TOKYO—Sony Corp. said its television business will shift to attack mode in the coming fiscal year as it ramps up TV shipments by about 70% to more than 25 million units and aggressively pushes its 3-D models, even though their launch will trail rivals in an increasingly crowded market.
The Japanese electronics conglomerate said it aims for about 10% of its TV sales in the fiscal year ending March 31, 2011, to be 3-D models. Sony’s 3-D television will be launched in Japan in June, roughly three months after competing offerings from its three biggest competitors, Samsung Electronics Co., LG Electronics Inc. and Panasonic Corp.
While Sony has been focused on restructuring its electronics business by working to lower overhead costs, the company sees 3-D technology as a future driver of growth that will unite nearly every part of the sprawling company.
The new 3-D televisions are critical to Sony’s television business, which has been the company’s Achilles’ heel. The TV operations are expected to lose money for the sixth year in a row in the fiscal year ending March 31, but Sony hopes 3-D interest will stimulate new demand because the technology requires the advanced hardware found in its margin-rich, premium models.
To turn the operations around, Chief Executive Howard Stringer brought in Yoshihisa Ishida, a no-nonsense cost-cutter who ran Sony’s Vaio personal-computer business. Mr. Ishida has worked with the rest of Sony’s new management team to revamp its bloated supply chain and increase outsourcing production of inexpensive TV models.
Mr. Ishida said the goal for the fiscal year ending this month was to lay the groundwork for a return to profitability, and he acknowledged the effort came at the cost of a drop in market share to Samsung and LG.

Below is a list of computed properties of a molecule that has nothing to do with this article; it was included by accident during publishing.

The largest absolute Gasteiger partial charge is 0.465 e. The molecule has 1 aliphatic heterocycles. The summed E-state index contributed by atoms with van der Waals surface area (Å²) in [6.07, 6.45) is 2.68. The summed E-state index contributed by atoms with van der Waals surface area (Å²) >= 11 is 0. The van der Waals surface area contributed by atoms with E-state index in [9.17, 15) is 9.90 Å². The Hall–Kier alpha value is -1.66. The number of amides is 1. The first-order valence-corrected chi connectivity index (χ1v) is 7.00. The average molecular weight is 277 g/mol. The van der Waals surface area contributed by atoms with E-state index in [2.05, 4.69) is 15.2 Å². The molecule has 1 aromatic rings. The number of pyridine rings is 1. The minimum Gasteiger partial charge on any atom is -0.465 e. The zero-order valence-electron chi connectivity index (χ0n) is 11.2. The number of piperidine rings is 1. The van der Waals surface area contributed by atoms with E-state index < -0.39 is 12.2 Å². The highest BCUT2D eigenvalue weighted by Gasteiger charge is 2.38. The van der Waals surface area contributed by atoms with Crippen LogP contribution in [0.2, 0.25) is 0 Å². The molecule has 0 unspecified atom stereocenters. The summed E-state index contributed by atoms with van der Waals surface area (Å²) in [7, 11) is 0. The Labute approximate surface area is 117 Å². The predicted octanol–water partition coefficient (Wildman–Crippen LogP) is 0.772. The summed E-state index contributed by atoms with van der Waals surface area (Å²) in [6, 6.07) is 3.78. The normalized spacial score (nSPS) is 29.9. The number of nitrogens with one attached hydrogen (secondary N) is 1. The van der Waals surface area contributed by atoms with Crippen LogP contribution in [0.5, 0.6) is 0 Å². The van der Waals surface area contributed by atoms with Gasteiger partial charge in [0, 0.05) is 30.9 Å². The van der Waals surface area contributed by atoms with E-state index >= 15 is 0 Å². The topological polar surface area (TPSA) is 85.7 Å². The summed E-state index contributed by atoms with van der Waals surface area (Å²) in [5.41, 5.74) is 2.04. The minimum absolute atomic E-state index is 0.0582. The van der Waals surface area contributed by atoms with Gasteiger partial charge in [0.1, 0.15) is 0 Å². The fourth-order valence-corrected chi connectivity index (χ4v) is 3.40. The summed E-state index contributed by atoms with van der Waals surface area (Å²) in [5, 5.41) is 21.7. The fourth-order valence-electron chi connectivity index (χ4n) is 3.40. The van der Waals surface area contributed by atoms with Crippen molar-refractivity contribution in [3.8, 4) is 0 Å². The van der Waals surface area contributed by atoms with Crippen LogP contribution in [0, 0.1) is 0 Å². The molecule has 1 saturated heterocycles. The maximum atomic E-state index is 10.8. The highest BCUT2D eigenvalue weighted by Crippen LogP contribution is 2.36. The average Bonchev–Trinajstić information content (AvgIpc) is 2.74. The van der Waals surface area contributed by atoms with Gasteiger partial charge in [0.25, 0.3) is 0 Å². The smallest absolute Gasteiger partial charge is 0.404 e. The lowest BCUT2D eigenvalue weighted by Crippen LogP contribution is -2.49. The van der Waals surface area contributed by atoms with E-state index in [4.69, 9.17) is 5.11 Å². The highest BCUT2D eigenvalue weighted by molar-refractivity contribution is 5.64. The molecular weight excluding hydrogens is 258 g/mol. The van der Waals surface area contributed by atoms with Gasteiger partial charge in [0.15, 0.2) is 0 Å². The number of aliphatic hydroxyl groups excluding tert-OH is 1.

The next fiscal year is really “a year when we think we can attack,” Mr. Ishida said at a news conference. When asked if the television business could meet aggressive sales targets while still reaching the profitability goal, Mr. Ishida replied: “I believe so.”
Global television makers are starting to roll out 3-D models this year to capitalize on excitement about 3-D movies in theaters and the coming release of 3-D video games. While 3-D televisions have existed in the past, the new models from Sony and its rivals use battery-powered glasses to create the illusion of high-definition 3-D. In the past, the TVs used color-filtered glasses, resulting in images with somewhat lower picture quality.
Samsung started selling its models at the end of February, and LG expects to launch new 3-D models this month. Panasonic’s first 3-D model will go on sale Wednesday in the U.S., where it plans to discount 3-D sets by about 50%. It plans to sell a 50-inch plasma display model in Japan for about 430,000 yen, or about $4,760.
South Korea’s LG Electronics said Tuesday that it will team up with Indian media and entertainment company Valuable Group to introduce its three-dimensional flat-screen televisions in India.
Bloomberg NewsSony CEO Howard Stringer wears 3-D glasses while speaking at an electronics show in Las Vegas, in January.
The first Sony 3-D models will be available in Japan June 10, with a 46-inch model selling for 350,000 yen. The company said it hasn’t set launch dates or pricing for 3-D models in other markets, including North America.
Mr. Ishida said he doesn’t think the later launch date will be a major disadvantage for Sony because 3-D content won’t start becoming widely available until later this year.
One major component of Sony’s 3-D strategy is a software update for its PlayStation 3 game console to make it capable of playing 3-D video games and movies. Video games are expected to be among the most popular content available in 3-D because they will be easy to convert from the current 2-D format.